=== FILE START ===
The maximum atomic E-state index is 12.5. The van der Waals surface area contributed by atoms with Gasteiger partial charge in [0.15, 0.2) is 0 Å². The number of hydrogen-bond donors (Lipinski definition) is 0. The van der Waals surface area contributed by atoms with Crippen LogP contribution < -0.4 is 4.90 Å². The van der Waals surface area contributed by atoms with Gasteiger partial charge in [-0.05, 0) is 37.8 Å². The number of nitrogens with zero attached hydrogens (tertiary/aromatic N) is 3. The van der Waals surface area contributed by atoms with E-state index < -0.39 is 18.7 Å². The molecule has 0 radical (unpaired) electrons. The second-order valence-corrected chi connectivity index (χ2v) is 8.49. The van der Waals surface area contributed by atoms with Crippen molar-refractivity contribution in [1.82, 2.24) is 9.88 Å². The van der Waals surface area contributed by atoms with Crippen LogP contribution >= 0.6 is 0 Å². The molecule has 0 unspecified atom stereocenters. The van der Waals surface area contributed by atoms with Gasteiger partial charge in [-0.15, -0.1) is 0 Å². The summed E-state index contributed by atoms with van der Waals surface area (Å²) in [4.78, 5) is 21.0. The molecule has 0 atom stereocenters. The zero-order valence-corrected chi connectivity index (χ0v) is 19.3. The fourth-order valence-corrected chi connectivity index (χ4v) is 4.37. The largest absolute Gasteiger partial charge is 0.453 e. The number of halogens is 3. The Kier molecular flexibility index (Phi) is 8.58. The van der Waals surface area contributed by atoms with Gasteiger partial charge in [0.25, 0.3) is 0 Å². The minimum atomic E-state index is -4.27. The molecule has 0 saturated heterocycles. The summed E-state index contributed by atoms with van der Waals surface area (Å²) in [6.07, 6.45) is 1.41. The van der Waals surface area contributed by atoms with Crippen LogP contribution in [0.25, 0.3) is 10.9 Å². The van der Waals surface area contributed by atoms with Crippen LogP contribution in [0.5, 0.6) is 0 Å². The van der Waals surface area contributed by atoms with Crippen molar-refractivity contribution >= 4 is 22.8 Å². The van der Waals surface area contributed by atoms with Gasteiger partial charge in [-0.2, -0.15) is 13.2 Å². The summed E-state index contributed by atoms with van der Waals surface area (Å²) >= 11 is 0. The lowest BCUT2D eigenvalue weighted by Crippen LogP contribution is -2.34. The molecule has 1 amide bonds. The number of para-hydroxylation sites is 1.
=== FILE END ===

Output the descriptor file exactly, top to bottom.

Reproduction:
The maximum atomic E-state index is 12.5. The van der Waals surface area contributed by atoms with Gasteiger partial charge in [0.15, 0.2) is 0 Å². The number of hydrogen-bond donors (Lipinski definition) is 0. The van der Waals surface area contributed by atoms with Crippen LogP contribution < -0.4 is 4.90 Å². The van der Waals surface area contributed by atoms with Gasteiger partial charge in [-0.05, 0) is 37.8 Å². The number of nitrogens with zero attached hydrogens (tertiary/aromatic N) is 3. The van der Waals surface area contributed by atoms with E-state index < -0.39 is 18.7 Å². The molecule has 0 radical (unpaired) electrons. The second-order valence-corrected chi connectivity index (χ2v) is 8.49. The van der Waals surface area contributed by atoms with Crippen molar-refractivity contribution in [1.82, 2.24) is 9.88 Å². The van der Waals surface area contributed by atoms with Crippen LogP contribution >= 0.6 is 0 Å². The molecule has 0 unspecified atom stereocenters. The van der Waals surface area contributed by atoms with Gasteiger partial charge in [-0.15, -0.1) is 0 Å². The summed E-state index contributed by atoms with van der Waals surface area (Å²) in [4.78, 5) is 21.0. The molecule has 0 atom stereocenters. The zero-order valence-corrected chi connectivity index (χ0v) is 19.3. The fourth-order valence-corrected chi connectivity index (χ4v) is 4.37. The largest absolute Gasteiger partial charge is 0.453 e. The number of halogens is 3. The Kier molecular flexibility index (Phi) is 8.58. The van der Waals surface area contributed by atoms with Gasteiger partial charge in [0.25, 0.3) is 0 Å². The minimum atomic E-state index is -4.27. The molecule has 0 saturated heterocycles. The summed E-state index contributed by atoms with van der Waals surface area (Å²) in [6.07, 6.45) is 1.41. The van der Waals surface area contributed by atoms with Crippen LogP contribution in [0.25, 0.3) is 10.9 Å². The van der Waals surface area contributed by atoms with Crippen LogP contribution in [0.5, 0.6) is 0 Å². The van der Waals surface area contributed by atoms with Crippen molar-refractivity contribution >= 4 is 22.8 Å². The van der Waals surface area contributed by atoms with Gasteiger partial charge in [-0.2, -0.15) is 13.2 Å². The summed E-state index contributed by atoms with van der Waals surface area (Å²) >= 11 is 0. The lowest BCUT2D eigenvalue weighted by Crippen LogP contribution is -2.34. The molecule has 1 amide bonds. The number of para-hydroxylation sites is 1.